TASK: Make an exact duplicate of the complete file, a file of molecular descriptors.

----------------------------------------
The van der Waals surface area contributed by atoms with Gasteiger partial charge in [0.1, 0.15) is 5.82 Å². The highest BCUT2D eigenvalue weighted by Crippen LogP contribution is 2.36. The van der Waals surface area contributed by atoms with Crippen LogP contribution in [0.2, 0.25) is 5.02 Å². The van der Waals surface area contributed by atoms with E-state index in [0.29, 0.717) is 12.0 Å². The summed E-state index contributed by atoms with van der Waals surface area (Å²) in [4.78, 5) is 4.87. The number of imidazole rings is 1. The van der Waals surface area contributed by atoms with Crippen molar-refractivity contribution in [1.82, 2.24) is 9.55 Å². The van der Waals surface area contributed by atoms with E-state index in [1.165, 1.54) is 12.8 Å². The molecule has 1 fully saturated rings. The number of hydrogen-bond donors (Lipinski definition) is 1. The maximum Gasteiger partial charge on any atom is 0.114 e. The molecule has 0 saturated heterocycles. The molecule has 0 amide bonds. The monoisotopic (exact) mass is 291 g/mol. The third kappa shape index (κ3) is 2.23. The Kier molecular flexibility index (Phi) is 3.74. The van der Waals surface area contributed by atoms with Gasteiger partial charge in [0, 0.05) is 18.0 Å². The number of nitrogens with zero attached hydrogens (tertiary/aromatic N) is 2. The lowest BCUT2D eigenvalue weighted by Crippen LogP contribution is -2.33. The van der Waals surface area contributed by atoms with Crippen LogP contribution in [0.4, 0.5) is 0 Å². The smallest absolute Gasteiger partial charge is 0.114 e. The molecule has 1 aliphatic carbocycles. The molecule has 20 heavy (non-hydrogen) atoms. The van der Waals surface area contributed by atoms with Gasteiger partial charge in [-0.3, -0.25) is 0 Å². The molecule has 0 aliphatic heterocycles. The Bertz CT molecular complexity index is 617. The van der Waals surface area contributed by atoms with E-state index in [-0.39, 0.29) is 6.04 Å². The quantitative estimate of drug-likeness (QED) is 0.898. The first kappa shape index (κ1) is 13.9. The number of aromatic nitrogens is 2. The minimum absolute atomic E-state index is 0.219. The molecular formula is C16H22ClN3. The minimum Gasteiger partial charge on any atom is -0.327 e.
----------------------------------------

The van der Waals surface area contributed by atoms with Gasteiger partial charge in [0.1, 0.15) is 5.82 Å². The highest BCUT2D eigenvalue weighted by Crippen LogP contribution is 2.36. The van der Waals surface area contributed by atoms with Crippen LogP contribution in [0.2, 0.25) is 5.02 Å². The van der Waals surface area contributed by atoms with E-state index in [0.29, 0.717) is 12.0 Å². The summed E-state index contributed by atoms with van der Waals surface area (Å²) in [4.78, 5) is 4.87. The number of imidazole rings is 1. The van der Waals surface area contributed by atoms with Crippen molar-refractivity contribution in [1.82, 2.24) is 9.55 Å². The van der Waals surface area contributed by atoms with E-state index in [1.165, 1.54) is 12.8 Å². The molecule has 1 fully saturated rings. The number of hydrogen-bond donors (Lipinski definition) is 1. The maximum Gasteiger partial charge on any atom is 0.114 e. The molecule has 0 saturated heterocycles. The molecule has 0 amide bonds. The monoisotopic (exact) mass is 291 g/mol. The third kappa shape index (κ3) is 2.23. The Kier molecular flexibility index (Phi) is 3.74. The van der Waals surface area contributed by atoms with Gasteiger partial charge in [0, 0.05) is 18.0 Å². The number of nitrogens with zero attached hydrogens (tertiary/aromatic N) is 2. The lowest BCUT2D eigenvalue weighted by Crippen LogP contribution is -2.33. The van der Waals surface area contributed by atoms with Crippen LogP contribution in [0.4, 0.5) is 0 Å². The smallest absolute Gasteiger partial charge is 0.114 e. The molecule has 1 aliphatic carbocycles. The molecule has 20 heavy (non-hydrogen) atoms. The van der Waals surface area contributed by atoms with Gasteiger partial charge in [-0.3, -0.25) is 0 Å². The molecule has 0 aliphatic heterocycles. The Bertz CT molecular complexity index is 617. The van der Waals surface area contributed by atoms with E-state index in [-0.39, 0.29) is 6.04 Å². The quantitative estimate of drug-likeness (QED) is 0.898. The first kappa shape index (κ1) is 13.9. The number of aromatic nitrogens is 2. The minimum absolute atomic E-state index is 0.219. The molecular formula is C16H22ClN3. The minimum Gasteiger partial charge on any atom is -0.327 e.